Capybara in California. https://www.nbclosangeles.com/news/weird/Paso-Robles-Capybara-127771708.html capybara at water treatment plant, Pasa Robles

People suggest the these capybaras are escaped pets. Maybe. Or maybe they have come through the Bigfoot dimension and are less wary about getting captured on film.

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  • $\begingroup$ Are there enough to breed? $\endgroup$ – kingledion Jun 12 '18 at 15:27
  • $\begingroup$ You probably would wind up with an evolutionary bottleneck. But that can be good for a story in explaining why the N.Am capys are not exactly like their S.AM ancestors. $\endgroup$ – Willk Jun 12 '18 at 15:42
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    $\begingroup$ I went on a swamp tour in New Orleans back in 1999, and we definitely saw capybaras. I can't recall exactly what the guide said about them, but I'm fairly certain he said they were growing more and more common and breeding in the wild. $\endgroup$ – BlackThorn Jun 12 '18 at 22:48
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    $\begingroup$ A beachhead population like this is definitely your best bet, this has happened plenty of times ,even escaped zoo animals have taken root in abandoned areas before. Just look at what is happening to hippos in Colombia. $\endgroup$ – John Jun 12 '18 at 23:01
  • $\begingroup$ @John I totally forgot about that! Now I'm adding hippos to my story! I wish I could mark this comment as the correct answer! $\endgroup$ – kingledion Jun 13 '18 at 11:41
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To travel about 7000km (the land route), given that the average capybara moves about 700 metres a day, it would take a lone animal about 10,000 days to make the journey. 27 years walking, they tend to live about 7-10 years, so he's not going to make it.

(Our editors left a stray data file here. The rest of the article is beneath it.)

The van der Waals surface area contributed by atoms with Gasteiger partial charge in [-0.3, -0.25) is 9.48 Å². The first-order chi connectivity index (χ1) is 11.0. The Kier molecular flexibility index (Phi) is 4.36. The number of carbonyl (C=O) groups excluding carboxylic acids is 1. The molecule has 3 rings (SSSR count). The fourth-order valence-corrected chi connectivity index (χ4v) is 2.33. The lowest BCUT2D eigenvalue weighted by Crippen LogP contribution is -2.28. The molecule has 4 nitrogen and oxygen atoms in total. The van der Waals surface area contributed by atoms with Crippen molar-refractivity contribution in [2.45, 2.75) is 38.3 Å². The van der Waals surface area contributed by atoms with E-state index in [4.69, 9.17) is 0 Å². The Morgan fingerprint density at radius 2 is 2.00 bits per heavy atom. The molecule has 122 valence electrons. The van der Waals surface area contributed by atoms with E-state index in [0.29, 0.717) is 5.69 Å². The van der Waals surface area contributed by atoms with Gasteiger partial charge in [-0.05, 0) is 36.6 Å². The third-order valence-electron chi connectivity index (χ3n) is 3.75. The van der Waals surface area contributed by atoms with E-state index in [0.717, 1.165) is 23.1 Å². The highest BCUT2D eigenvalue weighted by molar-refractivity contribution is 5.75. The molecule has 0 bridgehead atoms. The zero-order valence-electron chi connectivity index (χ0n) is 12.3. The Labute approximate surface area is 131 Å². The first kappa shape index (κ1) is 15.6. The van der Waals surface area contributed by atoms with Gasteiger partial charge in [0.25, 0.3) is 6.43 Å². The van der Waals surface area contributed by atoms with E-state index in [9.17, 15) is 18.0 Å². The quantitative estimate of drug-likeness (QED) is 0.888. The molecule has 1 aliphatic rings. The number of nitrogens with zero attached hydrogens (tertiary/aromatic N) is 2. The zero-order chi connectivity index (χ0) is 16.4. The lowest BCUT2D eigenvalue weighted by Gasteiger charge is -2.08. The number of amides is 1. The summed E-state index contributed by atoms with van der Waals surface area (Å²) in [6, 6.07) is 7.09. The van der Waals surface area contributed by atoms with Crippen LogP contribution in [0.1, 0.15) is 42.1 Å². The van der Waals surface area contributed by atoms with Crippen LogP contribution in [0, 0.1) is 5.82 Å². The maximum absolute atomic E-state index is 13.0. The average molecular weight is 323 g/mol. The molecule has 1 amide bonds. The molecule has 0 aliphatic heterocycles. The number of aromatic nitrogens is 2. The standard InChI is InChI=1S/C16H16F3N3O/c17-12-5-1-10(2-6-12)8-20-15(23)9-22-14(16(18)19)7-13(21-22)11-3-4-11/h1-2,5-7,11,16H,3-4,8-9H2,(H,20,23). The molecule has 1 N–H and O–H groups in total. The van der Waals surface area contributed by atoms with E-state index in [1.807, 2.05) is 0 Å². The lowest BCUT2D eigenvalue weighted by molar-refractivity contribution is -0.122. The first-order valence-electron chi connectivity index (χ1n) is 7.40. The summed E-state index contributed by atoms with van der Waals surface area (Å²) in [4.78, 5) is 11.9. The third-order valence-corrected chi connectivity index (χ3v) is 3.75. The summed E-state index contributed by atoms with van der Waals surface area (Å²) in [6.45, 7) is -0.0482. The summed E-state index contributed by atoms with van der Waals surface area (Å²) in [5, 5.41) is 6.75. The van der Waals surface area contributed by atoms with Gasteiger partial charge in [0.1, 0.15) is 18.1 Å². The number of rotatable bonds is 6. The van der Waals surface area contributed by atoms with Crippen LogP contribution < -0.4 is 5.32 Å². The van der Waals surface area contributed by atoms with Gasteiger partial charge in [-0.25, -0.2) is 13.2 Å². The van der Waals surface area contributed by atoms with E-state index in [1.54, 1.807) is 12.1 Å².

We're not talking about a lone animal though, we're talking about population spread. This means they don't move 700m a day but rather a distance the diameter of a territory per generation.

Remember though:

Rather sedentary habits allow ranchers to manage capybara without fences

The trouble with moving capybara quickly is you need to move entire groups, fewer than 4 adults together won't raise young, there are no parthenogenesis shortcuts here. So while individuals could be storm-blown on a raft to a new location, or an anomalous individual may walk considerably further than average, you'll need to build up reasonable numbers together to begin breeding.

Groups can be 100-500 metres apart. Breeding age at around 1yr. They're social, up to 100 in a group.

Assuming larger territories towards the edge of the range and smaller territories in the centre, and being optimistic, it could take 2 years for a small group to expand 1km. A very large population could move faster than that over a short period as the groups hit their upper size limits and force new adults out of the territory, but they might then not expand again for a couple of years.